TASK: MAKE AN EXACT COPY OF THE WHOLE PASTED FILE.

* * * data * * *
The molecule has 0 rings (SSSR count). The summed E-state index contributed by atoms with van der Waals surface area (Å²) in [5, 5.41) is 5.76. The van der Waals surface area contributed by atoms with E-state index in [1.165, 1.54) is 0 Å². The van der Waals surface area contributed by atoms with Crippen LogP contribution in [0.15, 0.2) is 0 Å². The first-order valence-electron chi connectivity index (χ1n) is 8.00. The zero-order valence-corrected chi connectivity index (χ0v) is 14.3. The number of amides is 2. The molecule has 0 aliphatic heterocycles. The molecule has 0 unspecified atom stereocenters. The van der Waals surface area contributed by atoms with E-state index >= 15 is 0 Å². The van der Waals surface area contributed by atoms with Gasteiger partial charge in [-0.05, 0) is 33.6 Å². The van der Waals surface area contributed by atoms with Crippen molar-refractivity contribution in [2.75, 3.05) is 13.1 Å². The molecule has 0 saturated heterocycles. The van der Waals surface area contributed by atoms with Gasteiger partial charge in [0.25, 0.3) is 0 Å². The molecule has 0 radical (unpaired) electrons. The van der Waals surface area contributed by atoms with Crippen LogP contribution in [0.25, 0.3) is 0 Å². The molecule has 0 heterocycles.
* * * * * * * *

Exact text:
The molecule has 0 rings (SSSR count). The summed E-state index contributed by atoms with van der Waals surface area (Å²) in [5, 5.41) is 5.76. The van der Waals surface area contributed by atoms with E-state index in [1.165, 1.54) is 0 Å². The van der Waals surface area contributed by atoms with Crippen LogP contribution in [0.15, 0.2) is 0 Å². The first-order valence-electron chi connectivity index (χ1n) is 8.00. The zero-order valence-corrected chi connectivity index (χ0v) is 14.3. The number of amides is 2. The molecule has 0 aliphatic heterocycles. The molecule has 0 unspecified atom stereocenters. The van der Waals surface area contributed by atoms with E-state index >= 15 is 0 Å². The van der Waals surface area contributed by atoms with Gasteiger partial charge in [-0.05, 0) is 33.6 Å². The van der Waals surface area contributed by atoms with Crippen molar-refractivity contribution in [2.75, 3.05) is 13.1 Å². The molecule has 0 saturated heterocycles. The van der Waals surface area contributed by atoms with Gasteiger partial charge in [0.25, 0.3) is 0 Å². The molecule has 0 radical (unpaired) electrons. The van der Waals surface area contributed by atoms with Crippen LogP contribution in [0.25, 0.3) is 0 Å². The molecule has 0 heterocycles.